The One Thing I Can’t Live Without

I found out what that thing is by chance in Amsterdam back in June 2008. Nope, it’s not my husband (who was still my boyfriend then). It’s not money, or handphone, or my MP3 collection either 😛

I arrived in Amsterdam in a rather foul mood on a late afternoon. I didn’t have a good time in Frankfurt the day before, my train was delayed that morning and I had to waste 3 hours waiting for the next available train, I skipped lunch as nothing on board the train looked appetizing enough. But the main reason behind my foul mood was the realization that in less than 2 weeks, my Eurotrip would come to an end. My itinerary was left with Netherlands, Belgium, Burgundy, and then back to London where it all started and where it would all end.

Knowing from experience that whenever my tummy was empty, my mood would worsen by at least 3 times, I ventured out to look for something to eat as soon as I dropped my luggage at the hostel. As I walked around the neighborhood, I was pleasantly surprised to see one Indonesian name after another. I suddenly recalled what I read in Frommers before, that Indonesian food was commonly found in Netherlands and it was in fact one of foods visitors should try when they come here. So I randomly chose a restaurant called ‘Tempo Doeloe’ and immediately felt at home when greeted by a Javanese lady who spoke Indonesian-accented English. Later on that night, I did a bit of research on Tempo Doeloe and found out that it was actually one of the highly recommended Indonesian restaurants in Amsterdam.

The lady brought me to my table and handed me the menu. As I opened the menu, I nearly fell off my chair reading the content on the first page. LOL. Apparently people in this part of the world required an explanation note to understand their level of tolerance towards spicy food 😛

I immediately went berserk ordering one dish after another; sayur lodeh, sambal goreng tempe, telor balado, rendang, and a plate of rice to go along with them. For each dish, the waiter asked for my desired level of spiciness. Without hesitation, I pointed at the last one on the note, the one with 3 plus signs 🙂

While waiting for my food, I experienced a momentary sense of regret. What if the food did not come out to be authentic enough? Growing up in Indonesia, I am familiar with how each of those dishes are supposed to taste and I’ve had my fair share of having to eat inauthentic Indonesian food. But that evening, my tummy spoke louder than my head, so my concern was quickly brushed off.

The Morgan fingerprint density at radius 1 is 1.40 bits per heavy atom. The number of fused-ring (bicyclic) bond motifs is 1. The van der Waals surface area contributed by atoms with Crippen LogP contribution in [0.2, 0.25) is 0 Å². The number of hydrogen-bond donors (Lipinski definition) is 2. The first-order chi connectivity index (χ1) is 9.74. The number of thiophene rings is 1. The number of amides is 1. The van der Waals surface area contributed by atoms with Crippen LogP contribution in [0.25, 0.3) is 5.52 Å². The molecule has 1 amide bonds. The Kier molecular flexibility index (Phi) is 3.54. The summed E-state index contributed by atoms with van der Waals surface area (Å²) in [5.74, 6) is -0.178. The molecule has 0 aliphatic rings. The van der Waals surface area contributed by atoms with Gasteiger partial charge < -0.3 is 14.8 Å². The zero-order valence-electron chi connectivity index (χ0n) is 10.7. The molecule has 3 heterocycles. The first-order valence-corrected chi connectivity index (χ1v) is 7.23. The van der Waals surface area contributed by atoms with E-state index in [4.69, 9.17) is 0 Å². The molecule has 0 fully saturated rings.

Fortunately, Tempo Doeloe did not disappoint at all. All the dishes came out authentic. They had the right amount of spices, the right consistency of the coconut milk, and the vegetables were still crunchy enough. In fact, they were so good that I polished everything off in half an hour! I didn’t even stop to take any pictures.

But above all, the one thing that surprised me the most was the sambal ulek (or sambal oelek in Western countries) that came with the dishes. It was very spicy and yet tasty, it was fresh and definitely homemade (as opposed to the store-bought bottled one). When you eat a very spicy sambal, there is a tendency for the chili to be so overpowering that the only thing you can taste in your mouth is spicy. I have such a high tolerance towards spicy food that it is really rare to find a sambal that I can call ‘very spicy’ and yet still tasty at the same time. I ended up asking for a second, third, and fourth helping of sambal ulek to accompany the dishes till the last grain of rice had disappeared.

In the next 3 days that I spent in Amsterdam, I tried a different Indonesian restaurant every night. Each dish I ordered came out truly authentic and accompanied with the same quality of sambal ulek, all fresh and homemade. It was unbelievable! Was I really in Europe? I couldn’t even find any Indonesian restaurant in Singapore that could match what I had in Amsterdam.

All in all, I considered my dinner at Tempo Doeloe the most satisfying meal I’d ever had throughout my entire Eurotrip. Though I had 3 nights of unbelievably delicious meals in Amsterdam, I thought the first experience was always the best. Moreover, I hadn’t eaten any spicy food in nearly 2 months then. I didn’t realize what I’d been craving for until I took a spoonful of rice with sambal ulek that night.

But most importantly, I realized that after all the pasta and the pastry and the fish n chips that I consumed in the 1.5 months of travel, I ended up going back to my root. I grew up in a house full of spicy food. When I moved to Singapore, I would always have a bottle of chili sauce with me anywhere I lived. When I finally started cooking my own meals, the one thing that can always be found in my fridge is a bag of chili padi. It is the one thing that is constant in my life; a plate of rice with a heaping scoop of sambal beats a plate of pasta on any day 🙂

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2 thoughts on “The One Thing I Can’t Live Without

  1. Its interesting to see how Tempo Doeloe address the spiciness issue 🙂

    I guess its true then that Netherlands is the best place outside Indonesia to find good Indonesians food? What do you think?

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